Solar power is one of many ways to generate renewable energy. Current systems utilizing crystalline silicon technology, which take up around 95 percent of the global market, boast a 23 percent efficiency rate. But improving the efficiency of solar power generation could help slash the cost of solar even further.
Silicon solar cell technology has improved over the decades, but one problem still remains. Negative and positive charge carriers produced in the cell after it absorbs sunlight cancel each other out before they can be utilized. But materials that exhibit a special property called passivation reduce the possibility of these charges canceling each other out.
Study author Malte Köhler touted the advantage of the revolutionary solar cell they created. "Our nanostructured layers offer precisely this desired passivation," he said, adding that the ultra-thin, transparent layers permit increased light absorption and high electrical conductivity.
FZ Jülich research team head Dr. Kaining Ding further elaborated: "No other approach so far combines these three properties – passivation, transparency [and] conductivity – as well as our new design."
Ding and his team used processes in manufacturing that can be integrated relatively quickly into series production, which he emphasized as an advantage over other approaches. The utilization of such production methods facilitates the large-scale transition of the new solar cells from a laboratory setting.
To create the transparent nanolayer cell, the researchers deposited two layers of pyramid-shaped silicon carbide nanocrystals – applied at two different temperatures – on a thin layer of silicon dioxide. They then coated the film with a transparent layer of indium tin oxide.
The first prototype of the FZ Jülich solar cell initially achieved a 23.99 percent efficiency rate in laboratory tests, putting it slightly below the best crystalline silicon solar cells produced in a laboratory. However, parallel simulations showed higher efficiency rates of 26 percent or higher for the transparent nanolayer solar cell.
The transparent nanolayer solar cell technology developed by FZ Jülich researchers and their colleagues are just one of many improvements to solar energy systems. Earlier endeavors by scientists aimed to improve the way solar cells collect sunlight, which can then be converted to usable electricity.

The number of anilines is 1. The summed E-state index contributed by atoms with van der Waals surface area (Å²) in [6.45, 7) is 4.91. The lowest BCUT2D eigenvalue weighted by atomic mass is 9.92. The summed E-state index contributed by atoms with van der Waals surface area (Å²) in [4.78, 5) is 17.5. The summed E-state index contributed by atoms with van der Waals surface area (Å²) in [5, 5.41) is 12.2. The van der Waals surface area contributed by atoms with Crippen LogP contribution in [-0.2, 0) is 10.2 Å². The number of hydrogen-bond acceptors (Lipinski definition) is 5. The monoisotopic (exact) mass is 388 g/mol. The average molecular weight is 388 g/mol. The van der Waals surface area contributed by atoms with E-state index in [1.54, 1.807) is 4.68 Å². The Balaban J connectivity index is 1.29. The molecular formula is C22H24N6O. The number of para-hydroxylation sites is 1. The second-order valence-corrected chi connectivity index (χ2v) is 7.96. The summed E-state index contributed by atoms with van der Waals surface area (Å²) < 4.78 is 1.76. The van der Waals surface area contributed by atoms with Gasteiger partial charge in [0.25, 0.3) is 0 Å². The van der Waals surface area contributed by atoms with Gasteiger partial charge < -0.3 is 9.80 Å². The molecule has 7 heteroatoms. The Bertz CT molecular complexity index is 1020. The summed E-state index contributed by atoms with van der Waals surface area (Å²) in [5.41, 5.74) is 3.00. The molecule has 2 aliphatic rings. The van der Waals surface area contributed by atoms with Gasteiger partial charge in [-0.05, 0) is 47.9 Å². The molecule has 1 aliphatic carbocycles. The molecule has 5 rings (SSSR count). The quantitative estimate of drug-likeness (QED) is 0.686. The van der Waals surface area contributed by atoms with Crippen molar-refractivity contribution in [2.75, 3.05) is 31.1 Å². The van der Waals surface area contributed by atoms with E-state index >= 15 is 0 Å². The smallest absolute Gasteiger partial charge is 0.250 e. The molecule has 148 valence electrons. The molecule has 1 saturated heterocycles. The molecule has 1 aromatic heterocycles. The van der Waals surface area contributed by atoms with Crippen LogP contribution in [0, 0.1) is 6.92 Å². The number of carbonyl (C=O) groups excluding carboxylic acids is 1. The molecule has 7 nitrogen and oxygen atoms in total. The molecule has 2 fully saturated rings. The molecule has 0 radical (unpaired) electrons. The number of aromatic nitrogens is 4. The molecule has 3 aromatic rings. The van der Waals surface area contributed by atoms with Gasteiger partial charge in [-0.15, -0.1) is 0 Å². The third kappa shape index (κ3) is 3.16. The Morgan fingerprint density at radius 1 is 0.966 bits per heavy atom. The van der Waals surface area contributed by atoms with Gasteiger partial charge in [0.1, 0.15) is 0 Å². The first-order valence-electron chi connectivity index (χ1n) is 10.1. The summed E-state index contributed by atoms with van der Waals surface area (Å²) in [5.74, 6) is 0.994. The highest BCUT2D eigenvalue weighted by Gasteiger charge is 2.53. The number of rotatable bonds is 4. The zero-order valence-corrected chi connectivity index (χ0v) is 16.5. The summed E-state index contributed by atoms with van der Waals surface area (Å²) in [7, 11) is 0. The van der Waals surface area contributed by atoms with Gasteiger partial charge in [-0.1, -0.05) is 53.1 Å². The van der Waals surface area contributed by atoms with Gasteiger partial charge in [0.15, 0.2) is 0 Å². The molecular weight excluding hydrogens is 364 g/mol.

Back in August 2018, materials scientists from the University of California Los Angeles's Samueli School of Engineering developed a new kind of thin-film solar cell that generates more energy from sunlight. The highly efficient solar cell makes use of a double-layer design for better performance compared to conventional solar panels.
To create the solar cell, scientists sprayed a thin layer of perovskite on top of a commercially available solar cell. Perovskite is an inexpensive compound made of lead and iodine, and has been found to be very efficient at capturing energy from sunlight. For the bottom layer, scientists created a compound by mixing copper, indium, gallium and selenide (CIGS). (Related: Solar cell breakthrough could DOUBLE energy capture efficiency to over 40 percent.)
Production of the double-layer solar cell is easy, according to UCLA materials science professor and lead researcher Yang Yang. He remarked that the process of spraying the perovskite layer on existing solar panels can be incorporated into production lines with no difficulty.
Based on independent tests conducted at the U.S. Department of Energy's National Renewable Energy Laboratory, the perovskite-CIGS solar cell registered a 22.4 percent efficiency rate. This efficiency rate is comparable to the currently poly-silicon solar cells currently prevalent in the solar energy market. Furthermore, the efficiency rate of the UCLA scientists' solar panel is more than double the efficiency of a previous perovskite-CIGS solar cell – setting a new record. The earlier record set in 2015 by a group of researchers from the Thomas J. Watson research center only set a 10.9 percent efficiency rate.
Yang remarked: "With our tandem solar cell design, we're drawing energy from two distinct parts of the solar spectrum over the same device area. This increases the amount of energy generated from sunlight, compared to the CIGS layer alone." He added that the technology they developed "boosted the existing CIGS solar cell performance by nearly 20 percent" – translating to "a 20 percent reduction in energy costs." (Related: Energy Department announces ten-year plan to reduce solar energy cost by 60 percent.)
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